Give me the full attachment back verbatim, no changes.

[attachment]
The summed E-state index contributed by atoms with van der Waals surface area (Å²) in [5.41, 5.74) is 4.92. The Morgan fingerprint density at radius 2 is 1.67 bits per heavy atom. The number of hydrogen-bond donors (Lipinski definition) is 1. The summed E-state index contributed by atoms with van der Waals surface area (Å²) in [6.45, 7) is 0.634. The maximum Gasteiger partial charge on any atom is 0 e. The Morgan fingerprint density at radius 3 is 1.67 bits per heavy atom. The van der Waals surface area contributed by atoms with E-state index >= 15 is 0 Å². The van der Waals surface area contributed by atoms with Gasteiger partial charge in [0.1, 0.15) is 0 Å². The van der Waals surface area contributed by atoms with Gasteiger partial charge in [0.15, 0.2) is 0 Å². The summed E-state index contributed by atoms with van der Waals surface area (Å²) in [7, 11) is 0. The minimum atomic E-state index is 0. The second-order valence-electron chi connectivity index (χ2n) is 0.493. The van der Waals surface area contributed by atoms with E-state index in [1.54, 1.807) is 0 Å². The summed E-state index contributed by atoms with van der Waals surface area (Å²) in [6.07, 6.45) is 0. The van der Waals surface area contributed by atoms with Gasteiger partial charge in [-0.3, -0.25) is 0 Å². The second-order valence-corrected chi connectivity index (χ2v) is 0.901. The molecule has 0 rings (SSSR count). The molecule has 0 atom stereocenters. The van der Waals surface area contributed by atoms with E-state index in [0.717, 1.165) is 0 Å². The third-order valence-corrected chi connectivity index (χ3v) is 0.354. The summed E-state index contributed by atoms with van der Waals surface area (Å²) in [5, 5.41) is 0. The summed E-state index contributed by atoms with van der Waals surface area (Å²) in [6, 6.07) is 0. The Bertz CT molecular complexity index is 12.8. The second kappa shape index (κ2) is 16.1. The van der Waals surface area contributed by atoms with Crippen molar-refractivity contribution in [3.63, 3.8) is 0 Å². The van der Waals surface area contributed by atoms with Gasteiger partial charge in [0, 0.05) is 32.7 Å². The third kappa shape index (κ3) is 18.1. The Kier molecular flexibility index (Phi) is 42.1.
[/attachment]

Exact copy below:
The summed E-state index contributed by atoms with van der Waals surface area (Å²) in [5.41, 5.74) is 4.92. The Morgan fingerprint density at radius 2 is 1.67 bits per heavy atom. The number of hydrogen-bond donors (Lipinski definition) is 1. The summed E-state index contributed by atoms with van der Waals surface area (Å²) in [6.45, 7) is 0.634. The maximum Gasteiger partial charge on any atom is 0 e. The Morgan fingerprint density at radius 3 is 1.67 bits per heavy atom. The van der Waals surface area contributed by atoms with E-state index >= 15 is 0 Å². The van der Waals surface area contributed by atoms with Gasteiger partial charge in [0.1, 0.15) is 0 Å². The van der Waals surface area contributed by atoms with Gasteiger partial charge in [0.15, 0.2) is 0 Å². The summed E-state index contributed by atoms with van der Waals surface area (Å²) in [7, 11) is 0. The minimum atomic E-state index is 0. The second-order valence-electron chi connectivity index (χ2n) is 0.493. The van der Waals surface area contributed by atoms with E-state index in [1.54, 1.807) is 0 Å². The summed E-state index contributed by atoms with van der Waals surface area (Å²) in [6.07, 6.45) is 0. The van der Waals surface area contributed by atoms with Gasteiger partial charge in [-0.3, -0.25) is 0 Å². The second-order valence-corrected chi connectivity index (χ2v) is 0.901. The molecule has 0 rings (SSSR count). The molecule has 0 atom stereocenters. The van der Waals surface area contributed by atoms with E-state index in [0.717, 1.165) is 0 Å². The third-order valence-corrected chi connectivity index (χ3v) is 0.354. The summed E-state index contributed by atoms with van der Waals surface area (Å²) in [5, 5.41) is 0. The summed E-state index contributed by atoms with van der Waals surface area (Å²) in [6, 6.07) is 0. The Bertz CT molecular complexity index is 12.8. The second kappa shape index (κ2) is 16.1. The van der Waals surface area contributed by atoms with Crippen molar-refractivity contribution in [3.63, 3.8) is 0 Å². The van der Waals surface area contributed by atoms with Gasteiger partial charge in [0, 0.05) is 32.7 Å². The third kappa shape index (κ3) is 18.1. The Kier molecular flexibility index (Phi) is 42.1.